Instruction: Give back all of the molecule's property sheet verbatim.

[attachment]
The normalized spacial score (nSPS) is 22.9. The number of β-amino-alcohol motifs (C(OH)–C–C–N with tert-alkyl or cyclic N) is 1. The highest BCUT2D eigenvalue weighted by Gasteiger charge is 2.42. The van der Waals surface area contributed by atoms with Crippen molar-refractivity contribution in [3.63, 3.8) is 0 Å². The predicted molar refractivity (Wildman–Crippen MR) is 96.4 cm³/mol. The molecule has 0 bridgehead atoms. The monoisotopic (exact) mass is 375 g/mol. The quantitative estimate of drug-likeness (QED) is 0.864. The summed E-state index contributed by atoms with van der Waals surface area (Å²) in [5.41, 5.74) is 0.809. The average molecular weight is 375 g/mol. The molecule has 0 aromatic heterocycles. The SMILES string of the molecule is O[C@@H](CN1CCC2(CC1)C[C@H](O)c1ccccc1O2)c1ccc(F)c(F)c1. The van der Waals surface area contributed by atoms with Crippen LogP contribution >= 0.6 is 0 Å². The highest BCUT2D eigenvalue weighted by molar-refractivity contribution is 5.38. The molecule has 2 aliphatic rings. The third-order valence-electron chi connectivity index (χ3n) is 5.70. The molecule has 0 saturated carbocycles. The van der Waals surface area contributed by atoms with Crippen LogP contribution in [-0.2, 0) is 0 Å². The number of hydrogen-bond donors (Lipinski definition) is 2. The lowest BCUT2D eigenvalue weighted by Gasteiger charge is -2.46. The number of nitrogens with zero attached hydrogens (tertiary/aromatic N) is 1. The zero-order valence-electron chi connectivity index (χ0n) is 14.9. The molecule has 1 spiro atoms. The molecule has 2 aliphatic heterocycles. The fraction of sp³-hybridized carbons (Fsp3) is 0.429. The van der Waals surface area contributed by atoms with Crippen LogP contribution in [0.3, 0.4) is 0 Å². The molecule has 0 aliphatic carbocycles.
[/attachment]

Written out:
The normalized spacial score (nSPS) is 22.9. The number of β-amino-alcohol motifs (C(OH)–C–C–N with tert-alkyl or cyclic N) is 1. The highest BCUT2D eigenvalue weighted by Gasteiger charge is 2.42. The van der Waals surface area contributed by atoms with Crippen molar-refractivity contribution in [3.63, 3.8) is 0 Å². The predicted molar refractivity (Wildman–Crippen MR) is 96.4 cm³/mol. The molecule has 0 bridgehead atoms. The monoisotopic (exact) mass is 375 g/mol. The quantitative estimate of drug-likeness (QED) is 0.864. The summed E-state index contributed by atoms with van der Waals surface area (Å²) in [5.41, 5.74) is 0.809. The average molecular weight is 375 g/mol. The molecule has 0 aromatic heterocycles. The SMILES string of the molecule is O[C@@H](CN1CCC2(CC1)C[C@H](O)c1ccccc1O2)c1ccc(F)c(F)c1. The van der Waals surface area contributed by atoms with Crippen LogP contribution >= 0.6 is 0 Å². The highest BCUT2D eigenvalue weighted by molar-refractivity contribution is 5.38. The molecule has 2 aliphatic rings. The third-order valence-electron chi connectivity index (χ3n) is 5.70. The molecule has 0 saturated carbocycles. The van der Waals surface area contributed by atoms with Crippen LogP contribution in [-0.2, 0) is 0 Å². The number of hydrogen-bond donors (Lipinski definition) is 2. The lowest BCUT2D eigenvalue weighted by Gasteiger charge is -2.46. The number of nitrogens with zero attached hydrogens (tertiary/aromatic N) is 1. The zero-order valence-electron chi connectivity index (χ0n) is 14.9. The molecule has 1 spiro atoms. The molecule has 2 aliphatic heterocycles. The fraction of sp³-hybridized carbons (Fsp3) is 0.429. The van der Waals surface area contributed by atoms with Crippen LogP contribution in [0.3, 0.4) is 0 Å². The molecule has 0 aliphatic carbocycles.